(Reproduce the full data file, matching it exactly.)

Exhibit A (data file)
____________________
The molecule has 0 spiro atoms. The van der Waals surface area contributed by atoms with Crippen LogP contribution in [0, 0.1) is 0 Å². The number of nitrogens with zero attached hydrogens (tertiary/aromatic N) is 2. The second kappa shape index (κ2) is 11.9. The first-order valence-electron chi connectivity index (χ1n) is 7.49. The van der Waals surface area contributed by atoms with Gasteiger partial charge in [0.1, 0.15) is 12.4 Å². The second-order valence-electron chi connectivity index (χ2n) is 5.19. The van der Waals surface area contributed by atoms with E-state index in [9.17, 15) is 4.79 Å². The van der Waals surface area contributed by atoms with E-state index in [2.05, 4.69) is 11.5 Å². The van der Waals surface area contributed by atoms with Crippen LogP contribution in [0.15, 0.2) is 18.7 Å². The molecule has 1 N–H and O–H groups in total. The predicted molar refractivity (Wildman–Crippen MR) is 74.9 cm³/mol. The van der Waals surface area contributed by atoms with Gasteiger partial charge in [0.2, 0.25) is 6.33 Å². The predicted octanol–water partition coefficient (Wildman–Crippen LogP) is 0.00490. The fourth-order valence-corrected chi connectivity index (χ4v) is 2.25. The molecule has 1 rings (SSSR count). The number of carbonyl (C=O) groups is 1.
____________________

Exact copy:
The molecule has 0 spiro atoms. The van der Waals surface area contributed by atoms with Crippen LogP contribution in [0, 0.1) is 0 Å². The number of nitrogens with zero attached hydrogens (tertiary/aromatic N) is 2. The second kappa shape index (κ2) is 11.9. The first-order valence-electron chi connectivity index (χ1n) is 7.49. The van der Waals surface area contributed by atoms with Gasteiger partial charge in [0.1, 0.15) is 12.4 Å². The second-order valence-electron chi connectivity index (χ2n) is 5.19. The van der Waals surface area contributed by atoms with E-state index in [9.17, 15) is 4.79 Å². The van der Waals surface area contributed by atoms with E-state index in [2.05, 4.69) is 11.5 Å². The van der Waals surface area contributed by atoms with Crippen LogP contribution in [0.15, 0.2) is 18.7 Å². The molecule has 1 N–H and O–H groups in total. The predicted molar refractivity (Wildman–Crippen MR) is 74.9 cm³/mol. The van der Waals surface area contributed by atoms with Gasteiger partial charge in [0.2, 0.25) is 6.33 Å². The predicted octanol–water partition coefficient (Wildman–Crippen LogP) is 0.00490. The fourth-order valence-corrected chi connectivity index (χ4v) is 2.25. The molecule has 1 rings (SSSR count). The number of carbonyl (C=O) groups is 1.